Silicones are used as conditioning agents in shampoos, where they have been found to deposit at high rates onto the surface of the hair, especially if combined in the product with a cationic (positively-charged) polymer (referred to on labels as polyquaterniums). This mechanism of conditioning is known as dilution deposition or the “Lochhead Effect.”4 Due to this property, they have played a major role in the innovation of 2-in-1 shampoos, and are still used in these formulations today.

Prof. Robert Lochhead, Ph.D., a pioneer in this arena, provides key insights about how this dynamic works in understandable terms: “In a 2-in-1 product, the catatonic surfactants remain suspended in all the suds while the shampoo is working to break down oils and dirt. Then, when you rinse the shampoo out, the surfactants are ‘triggered’ by the water to bind to the hair, while only the dirt and oil washes away.”5

Common ingredients to make this process effective are softening silicones like dimethicone and polymers like polyquaternium-10. It is believed that the hair-bodying resin precipitates upon dilution of the shampoo composition and application to the hair, whereupon the resin coacervates with the siloxane and the coacervate deposits on the hair strands.5

The consequence of incorporating the silicone oil as a preformed aqueous emulsion is that its particle size is small. This silicone is insoluble and remains emulsified in the overall composition. Incorporating the silicone oil in this way makes the manufacture of the compositions easier. It also reduces the antifoam action of the silicone oil and leads to compositions of greater stability.6 As the shampoo is rinsed off, the aqueous emulsion breaks, releasing the conditioning oil.

By forming a coacervate, the oil added to a formulation neither separates out nor defoams the shampoo, providing a great approach to making 2-in-1 shampoos.

Lochhead provides additional insights into coacervate selection by computer modeling. Most conditioning shampoos depend upon the deposition of a polymer-surfactant coacervate to confer good wet-combing and manageability. Complex coacervate formation is crucially dependent on the molecular characteristics of the polymer and surfactant species, and is significantly affected by the presence of other ingredients such as co-surfactants and dissolved salts.

The optimization of these systems presents a challenge to the formulator due to the astronomical number of possible compositions with different performance outcomes.7 Figure 1 shows a suggested approach to formulating liquid products using a combinatorial approach. Table 1 also provides the results of a literature search that relates to coacervate technology.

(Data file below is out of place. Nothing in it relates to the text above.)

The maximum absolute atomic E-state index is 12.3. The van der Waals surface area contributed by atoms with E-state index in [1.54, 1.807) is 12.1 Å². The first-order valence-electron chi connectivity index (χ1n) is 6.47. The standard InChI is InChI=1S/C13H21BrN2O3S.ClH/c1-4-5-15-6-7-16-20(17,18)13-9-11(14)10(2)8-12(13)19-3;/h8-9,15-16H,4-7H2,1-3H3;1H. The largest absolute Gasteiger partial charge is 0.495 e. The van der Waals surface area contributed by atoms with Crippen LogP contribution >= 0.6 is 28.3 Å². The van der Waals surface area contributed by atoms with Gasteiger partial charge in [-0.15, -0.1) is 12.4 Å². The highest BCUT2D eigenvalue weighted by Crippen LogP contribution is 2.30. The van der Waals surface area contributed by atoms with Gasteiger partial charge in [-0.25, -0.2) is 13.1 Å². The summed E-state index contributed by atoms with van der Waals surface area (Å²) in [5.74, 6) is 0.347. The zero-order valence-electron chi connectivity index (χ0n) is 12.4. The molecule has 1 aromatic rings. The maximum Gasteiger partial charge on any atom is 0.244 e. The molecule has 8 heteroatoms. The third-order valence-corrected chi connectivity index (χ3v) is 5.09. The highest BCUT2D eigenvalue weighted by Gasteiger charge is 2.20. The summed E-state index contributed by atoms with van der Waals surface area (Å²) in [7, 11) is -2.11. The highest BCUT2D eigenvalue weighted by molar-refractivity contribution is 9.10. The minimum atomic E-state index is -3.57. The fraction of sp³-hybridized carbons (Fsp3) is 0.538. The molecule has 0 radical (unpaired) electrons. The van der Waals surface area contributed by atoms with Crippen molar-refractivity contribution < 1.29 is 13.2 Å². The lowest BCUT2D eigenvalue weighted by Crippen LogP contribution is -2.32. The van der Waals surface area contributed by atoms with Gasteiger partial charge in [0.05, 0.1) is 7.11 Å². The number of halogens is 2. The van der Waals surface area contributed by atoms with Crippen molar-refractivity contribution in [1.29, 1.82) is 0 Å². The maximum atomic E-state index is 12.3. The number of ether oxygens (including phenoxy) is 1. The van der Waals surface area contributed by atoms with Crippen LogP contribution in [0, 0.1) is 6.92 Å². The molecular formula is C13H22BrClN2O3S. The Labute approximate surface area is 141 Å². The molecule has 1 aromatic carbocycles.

Clearly there are many patents over the years, which continue to the present time.

CT2009-OLenick-Figure-1
 
CT2009-OLenick-Table-1

 

References

1. O’Lenick, T. (2005 Nov). Anionic/Cationic Complexes 120(11).
2. Au Miller, W.M., Davis, B.W. and Keating, C.D. (2014). Phase separation as a possible means of nuclear compartmentalization. Intl Rev Cell and Mol Biol. Elsevier 307 109-149; doi: 10.1016/b978-0-12-800046-5.00005-9, ISBN 9780128000465, PMID 24380594.
3. Sharpe, S., Keeley, F.W., Mutinies, L.D. and Reichheld, S.E. (2017, May 30) Direct observation of structure and dynamics during phase separation of an elastomeric protein. Proc Natl Acad Sci 114 (22) E4408–E4415; doi:10.1073/pnas.1701877114. ISSN 0027-8424; PMC 5465911; PMID 28507126.
4. Drakoff (1986, Aug 25). Lusterizing shampoo containing a polysiloxane and a hair-bodying agent, U.S. Pat 3,964,500.
5. BEcker, T.M. (2004, Sep 16). The real scoop on silicones. Available at https://www.naturallycurly.com/curlreading/curl-products/the-real-scoop-on-silicones
6. Reid et al. (1992, Feb). Conditioning shampoo comprising a surfactant, a non-volatile silicone oil and guar hydroxypropyltrimonium chloride as a cationic conditioning polymer, U.S. Pat. No. 5,085,857.
7. Lochhead, R., et al. (2006, Mar). Deposition from conditioning shampoo: Optimizing coacervate formation. Cosm & Toil 121(3).